GAM’s parent company, GAM Holding, has a stock exchange listing in Switzerland – a country seen as a loose confederation of relatively independent cantons, where hardly anybody inside or outside the alpine state has heard of the President or the Prime Minister. Nobody has heard of a GAM chief investment officer, because no group CIO exists and there is no “house view” on specific markets. David Smith is CIO of GAM’s Alternative Investment Solutions unit, and does not interfere in investment decisions of individual single-manager funds. GAM is a growing group of investment professionals, some in-house, some external, who have a lot of autonomy over how they invest – and who display differing individual styles, just as the cantons have different characters.
GAM offers a range of actively managed strategies – from long only to sophisticated absolute return products – across a range of asset classes and using different techniques. Some of the hedge funds, such as Mark Hawtin’s, have a structurally net long equities bias while funds like the Talentum range have very much lower equity betas. Others, such as Adrian Owens’ fixed income and currency funds, set store by their low correlation to equities, and indeed bonds, with Paul McNamara’s emerging market rates product also lowly correlated to its asset class. Another example of products with low correlation to traditional asset classes is GAM’s cat bond and insurance-linked securities offering, managed by “arguably the world’s leading and most experienced manager in this space, Fermat Capital Management LLC,” says GAM group head of distribution and marketing, Craig Wallis. While several funds in the range are shooting for double-digit returns – and expect similar levels of volatility – others are aiming at a single-digit spread over cash, and in fact most of the strategies can be tailored to investor risk appetites. Some funds are run not just by boutiques but by single-minded individuals, such as Gifford Combs, while others take a more team-based decision-making approach. Although most of the funds use some form of fundamental analysis, some such as Sushil Wadhwani’s also employ technical inputs. GAM’s range runs the gamut from discretionary to systematic, with “quantamental” hybrids in between, and there is even a new product that takes active asset allocation views using a spectrum of traditional and alternative risk premia – and applies an innovative form of risk parity which GAM calls “Expected Drawdown Parity”.
What these funds do share in common is the one constant house view: a belief that active management can add value. Wallis, who joined GAM in the 1990s, says, “We expect to add value over and above betas over the medium term”. This does not mean every month, or even every year, but through a multi-year market cycle the managers are expected to earn their keep. This year almost all of the discretionary absolute return UCITS were in profit when we spoke. Broadly speaking GAM funds have been on the right side of macro beta moves this year: capturing some of the upside in developed market equities, and largely avoiding (or in some cases profiting from) the sell-offs seen in bonds, credit, and emerging markets. Alpha has also been extracted.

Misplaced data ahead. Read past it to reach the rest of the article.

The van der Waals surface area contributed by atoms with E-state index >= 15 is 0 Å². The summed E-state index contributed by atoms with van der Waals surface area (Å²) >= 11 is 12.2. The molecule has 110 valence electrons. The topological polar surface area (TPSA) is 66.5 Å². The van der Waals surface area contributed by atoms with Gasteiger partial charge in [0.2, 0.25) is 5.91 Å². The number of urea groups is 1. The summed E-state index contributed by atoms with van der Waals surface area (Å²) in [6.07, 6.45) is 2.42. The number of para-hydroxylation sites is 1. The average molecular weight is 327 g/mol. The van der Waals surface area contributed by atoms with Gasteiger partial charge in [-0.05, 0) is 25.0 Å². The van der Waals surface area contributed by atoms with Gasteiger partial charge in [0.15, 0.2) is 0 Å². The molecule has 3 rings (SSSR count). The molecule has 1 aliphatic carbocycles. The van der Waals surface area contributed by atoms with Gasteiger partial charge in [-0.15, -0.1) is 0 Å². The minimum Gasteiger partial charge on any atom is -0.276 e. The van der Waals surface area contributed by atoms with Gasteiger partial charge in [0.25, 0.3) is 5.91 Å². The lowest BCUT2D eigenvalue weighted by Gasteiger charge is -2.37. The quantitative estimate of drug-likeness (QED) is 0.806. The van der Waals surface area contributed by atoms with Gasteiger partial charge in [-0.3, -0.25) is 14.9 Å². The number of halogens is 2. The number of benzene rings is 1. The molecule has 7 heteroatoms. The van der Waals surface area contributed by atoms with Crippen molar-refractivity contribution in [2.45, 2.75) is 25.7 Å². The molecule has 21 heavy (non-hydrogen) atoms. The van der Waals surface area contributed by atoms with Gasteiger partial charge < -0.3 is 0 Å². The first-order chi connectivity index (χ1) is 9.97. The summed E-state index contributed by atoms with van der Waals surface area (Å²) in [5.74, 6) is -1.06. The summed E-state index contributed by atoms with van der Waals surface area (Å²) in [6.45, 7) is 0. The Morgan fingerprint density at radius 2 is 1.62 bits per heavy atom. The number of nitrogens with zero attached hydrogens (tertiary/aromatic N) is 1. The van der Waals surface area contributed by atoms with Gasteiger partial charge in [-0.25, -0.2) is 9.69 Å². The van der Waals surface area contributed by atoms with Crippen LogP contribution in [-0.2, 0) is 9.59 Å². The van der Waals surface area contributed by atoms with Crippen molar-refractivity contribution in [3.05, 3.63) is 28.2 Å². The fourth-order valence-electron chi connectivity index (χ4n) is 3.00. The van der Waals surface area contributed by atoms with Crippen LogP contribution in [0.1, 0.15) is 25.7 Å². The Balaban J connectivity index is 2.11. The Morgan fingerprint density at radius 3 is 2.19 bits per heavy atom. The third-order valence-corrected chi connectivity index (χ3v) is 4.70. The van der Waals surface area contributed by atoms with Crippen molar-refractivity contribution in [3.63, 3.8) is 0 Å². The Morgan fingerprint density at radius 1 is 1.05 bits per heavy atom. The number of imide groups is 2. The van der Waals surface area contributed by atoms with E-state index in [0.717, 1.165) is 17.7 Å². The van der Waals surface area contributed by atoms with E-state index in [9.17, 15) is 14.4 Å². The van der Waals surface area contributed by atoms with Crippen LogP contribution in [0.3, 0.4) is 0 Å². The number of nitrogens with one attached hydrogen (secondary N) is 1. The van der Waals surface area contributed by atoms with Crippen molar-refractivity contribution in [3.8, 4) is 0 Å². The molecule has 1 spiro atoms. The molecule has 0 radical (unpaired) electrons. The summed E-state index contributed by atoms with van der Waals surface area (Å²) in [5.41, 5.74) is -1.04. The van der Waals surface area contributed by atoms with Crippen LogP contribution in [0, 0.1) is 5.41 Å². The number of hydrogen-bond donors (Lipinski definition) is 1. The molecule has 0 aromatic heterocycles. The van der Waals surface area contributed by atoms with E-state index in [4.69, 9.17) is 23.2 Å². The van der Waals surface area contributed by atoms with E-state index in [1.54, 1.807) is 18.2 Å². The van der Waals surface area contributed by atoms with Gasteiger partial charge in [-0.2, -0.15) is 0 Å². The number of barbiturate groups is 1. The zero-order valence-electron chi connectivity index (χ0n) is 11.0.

Whistlestop tour of range
So, for instance, Wallis says 2013 has been “a good year for active equity as correlations between securities and sectors have come down,” increasing scope for stock and sector pickers to add alpha. On the long side, GAM managers like Michael Lai in China, the number one UCITS China manager on a five-year basis, Gordon Grender in the US, who is the number one US manager in the IMA sector on a five-year basis, and Mark Hawtin, who is the number two fund in the IMA technology sector since launch, have all beaten their benchmarks this year. We profiled Jamie Rosenwald’s Dalton earlier this year, and one of its managers, Gifford Combs’ GAM Global Selector, won the 2012 UCITS Hedge award for Best Performing Long/Short Equity Global – Developed Markets fund, leading to a profile published in March. This year Combs has made more than 8% from his concentrated positions mainly in US financial stocks that he views as undervalued; yet his general caution on valuations leads him to retain a high cash weighting. The stock pickers of former Arkos, acquired by GAM in 2012 and profiled below, have also done well across all of their equity long/short products, which focus on European, emerging, and financial sector equities.
The Hedge Fund Journal has previously profiled many other funds from the GAM stable. We take a quick canter past each fund, before flagging up in a little more detail three of the past year’s additions: GAM Barclays Dynamic, Arkos, and QFS.